Many studies have demonstrated an increased inci­dence of apical periodontitis in patients who suf­fer from type 2 diabetes mellitus. According to a report issued last year by the Centers for Disease Control and Prevention, >10% of Americans have type 2 diabetes mellitus; thus, this relationship may have a major impact on dental health. However, no researchers had studied this patient group using a sufficiently large U.S. population and controlling for possible confounding variables.

Recently, Yip et al from the University of North Carolina at Chapel Hill published a case-controlled study of >15,000 patients to determine (1) whether apical periodon­titis is independently associated with type 2 diabetes mel­litus after controlling for confounding variables and (2) whether varying levels of glycated hemoglobin (HbA1c) were associated with apical periodontitis. From the records of 7 dental clinics at hospitals spread throughout North Carolina, the researchers identified 7749 patients with diagnoses of both apical periodontitis and type 2 diabetes mellitus. They then created a control group of the same number of patients from the same hospital clinics, matched by age, race and sex, who did not have a diagnosis of apical periodontitis.

In addition to periodontal and diabetes status, the follow­ing variables for each patient were recorded:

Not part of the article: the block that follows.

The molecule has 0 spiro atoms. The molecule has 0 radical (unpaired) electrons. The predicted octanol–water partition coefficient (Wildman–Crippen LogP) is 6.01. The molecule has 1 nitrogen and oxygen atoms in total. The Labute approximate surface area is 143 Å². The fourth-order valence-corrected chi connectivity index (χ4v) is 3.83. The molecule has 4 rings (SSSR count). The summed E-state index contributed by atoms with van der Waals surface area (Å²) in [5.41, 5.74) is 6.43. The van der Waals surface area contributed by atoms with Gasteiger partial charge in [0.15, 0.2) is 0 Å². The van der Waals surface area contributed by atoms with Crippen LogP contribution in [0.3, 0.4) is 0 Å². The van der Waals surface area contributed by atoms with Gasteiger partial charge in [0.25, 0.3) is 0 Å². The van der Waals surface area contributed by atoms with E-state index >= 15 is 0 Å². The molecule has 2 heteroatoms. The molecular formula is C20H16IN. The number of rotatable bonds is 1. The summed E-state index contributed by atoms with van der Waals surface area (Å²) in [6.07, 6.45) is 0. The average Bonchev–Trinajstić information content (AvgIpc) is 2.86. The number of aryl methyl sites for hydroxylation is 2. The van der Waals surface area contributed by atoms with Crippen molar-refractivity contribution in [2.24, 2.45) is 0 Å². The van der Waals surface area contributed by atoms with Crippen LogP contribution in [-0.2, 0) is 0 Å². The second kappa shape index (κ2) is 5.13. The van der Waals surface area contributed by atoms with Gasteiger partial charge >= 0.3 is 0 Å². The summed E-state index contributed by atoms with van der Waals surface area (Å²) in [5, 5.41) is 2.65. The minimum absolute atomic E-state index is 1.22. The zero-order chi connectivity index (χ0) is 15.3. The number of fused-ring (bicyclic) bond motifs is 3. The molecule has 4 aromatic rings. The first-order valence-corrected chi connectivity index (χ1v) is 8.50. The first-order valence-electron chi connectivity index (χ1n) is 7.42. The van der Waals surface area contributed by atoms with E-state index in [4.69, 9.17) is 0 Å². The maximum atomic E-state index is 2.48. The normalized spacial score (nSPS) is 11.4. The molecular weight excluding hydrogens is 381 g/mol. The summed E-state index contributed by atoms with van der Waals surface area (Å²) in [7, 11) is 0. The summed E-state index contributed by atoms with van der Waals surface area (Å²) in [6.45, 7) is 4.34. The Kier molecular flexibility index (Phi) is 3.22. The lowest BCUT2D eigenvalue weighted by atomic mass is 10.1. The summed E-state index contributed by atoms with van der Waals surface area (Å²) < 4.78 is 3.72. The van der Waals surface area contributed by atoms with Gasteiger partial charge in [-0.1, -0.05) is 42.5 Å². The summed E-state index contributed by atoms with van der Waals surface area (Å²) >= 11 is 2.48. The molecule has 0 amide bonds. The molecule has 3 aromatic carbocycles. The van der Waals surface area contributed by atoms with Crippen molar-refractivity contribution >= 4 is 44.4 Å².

• HbA1c
  • oral cellulitis
  • body mass index (categorized as obese or nonobese)
  • primary and secondary hypertension
  • atherosclerosis
  • chronic kidney disease
  • smoking status
  • use of metformin (a drug commonly prescribed to treat type 2 diabetes mellitus)
  • use of statins (a class of drugs commonly prescribed for hypercholesterolemia)

Several regression models were created to determine whether an association exists between periodontal disease and type 2 diabetes mellitus, and what (if any) impact any of the studied vari­ables had on that association.

Nearly twice as many patients with api­cal periodontitis also had a diagnosis of type 2 diabetes mellitus. This rela­tionship held even after controlling for demographic factors and potential confounding variables. Interestingly, patients taking either statins or met­formin had significantly lower odds of developing apical periodontitis (Table 1). Patients with poorly con­trolled HbA1c levels (defined as HbA1c >8.0) had significantly greater odds of developing apical periodontitis, as did current and former smokers and patients diagnosed with atherosclerosis or hypertension.


While it is impossible for a study like this to establish a direct cause-and-effect relationship between type 2 diabetes mellitus and apical peri­odontitis, this study’s large sample size and strict control of potential confounding variables allowed it to show a strong independent associa­tion between the 2 conditions, with higher HbA1c levels significantly associated with apical periodonti­tis. Patients on metformin therapy, which is frequently prescribed to control HbA1c, were less likely to be afflicted with apical periodontitis.

Yip N, Liu C, Wu D, Fouad AF. The associa­tion of apical periodontitis and type 2 diabetes mellitus: a large hospital network cross-sectional casecontrolled study. J Am Dent Assoc 2021; 152:434-443.